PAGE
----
Yamaha unveils whole new wave of enhanced, lighter Revstar guitars

Seven years on from its launch, Yamaha's Revstar café racer motorcyle-inspired electric guitar is being upgraded and offered in three distinct series and budgets.

“The new Revstar series fine-tunes that concept with enhanced playability, versatility, and tone, for players interested in classic style with modern upgrades,” says Dave Miner, Product Marketing Manager for Electric Guitars, Yamaha Guitar Group.

The new Yamaha Revstar series consists of three tiers: Element, Standard, and the made-in-Japan Professional. And we can expect lighter Revstars across the board with a new chambering pattern to 'specifically shape tone and increase resonance' too. 

Yamaha Revstar

(Image credit: Yamaha)

Revstar Element models feature the Dry Switch high-pass filter that was introduced in the original series. Revstar Standard and Professional models, available with either humbuckers or P90-style single-coil pickups, now feature the Focus Switch; 'a passive boost function that evokes the sound of overwound pickups'. This is in addition to a 5-way switching circuit.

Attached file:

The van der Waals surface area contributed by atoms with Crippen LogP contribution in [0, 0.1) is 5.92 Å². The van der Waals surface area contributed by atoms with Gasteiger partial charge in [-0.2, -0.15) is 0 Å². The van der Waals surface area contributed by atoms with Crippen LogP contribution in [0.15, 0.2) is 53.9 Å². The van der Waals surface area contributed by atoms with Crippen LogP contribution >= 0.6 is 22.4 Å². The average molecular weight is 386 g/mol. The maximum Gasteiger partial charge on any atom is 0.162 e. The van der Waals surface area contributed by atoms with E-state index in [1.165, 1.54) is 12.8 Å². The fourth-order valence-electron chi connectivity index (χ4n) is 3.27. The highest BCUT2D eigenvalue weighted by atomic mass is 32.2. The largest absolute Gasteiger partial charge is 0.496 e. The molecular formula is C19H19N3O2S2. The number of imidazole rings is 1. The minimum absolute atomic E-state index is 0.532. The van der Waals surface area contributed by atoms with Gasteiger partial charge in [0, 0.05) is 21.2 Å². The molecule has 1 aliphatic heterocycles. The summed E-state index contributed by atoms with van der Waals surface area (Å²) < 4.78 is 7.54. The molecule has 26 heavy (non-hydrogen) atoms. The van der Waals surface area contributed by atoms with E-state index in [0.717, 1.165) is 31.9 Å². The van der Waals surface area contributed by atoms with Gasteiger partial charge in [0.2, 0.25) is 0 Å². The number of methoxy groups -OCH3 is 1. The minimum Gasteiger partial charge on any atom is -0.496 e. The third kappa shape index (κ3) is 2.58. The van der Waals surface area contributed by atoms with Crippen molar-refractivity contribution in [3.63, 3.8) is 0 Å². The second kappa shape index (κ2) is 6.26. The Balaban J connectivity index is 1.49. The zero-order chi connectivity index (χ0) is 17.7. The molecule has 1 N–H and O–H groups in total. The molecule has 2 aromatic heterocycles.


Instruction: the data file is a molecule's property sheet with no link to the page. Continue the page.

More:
In addition, all models feature a new neck slimmer profile, a new range of racing-inspired finishes, and the first left-handed models in the series’ history.


(Image credit: Yamaha)

Revstar Professional: $1,999/£2126

RSP20 Swift Blue / Sunset Burst / Moonlight Blue

RSP20X Rusty Brass Charcoal

RSP02T Swift Blue / Sunset Burst / Crisp Gold


(Image credit: Yamaha)

Revstar Standard: $799/£873

RSS20 Swift Blue/Sunset Burst/Black/Vintage White/Hot Merlot/Flash Green

RSS20L Swift Blue / Black

RSS02T Swift Blue/Sunset Burst/Black/Hot Merlot

Revstar Element: $499/£543 

RSE20 Swift Blue / Black / Vintage White / Red Copper / Neon Yellow

RSE20L Swift Blue / Black

Chris Buck makes a very good case for buying a new 2022 Yamaha Revstar with these demos  

Rob Laing
Guitars Editor, MusicRadar

I'm the Guitars Editor for MusicRadar, handling news, reviews, features, tuition, advice for the strings side of the site and everything in between. Before MusicRadar I worked on guitar magazines for 15 years, including Editor of Total Guitar in the UK. When I'm not rejigging pedalboards I'm usually thinking about rejigging pedalboards.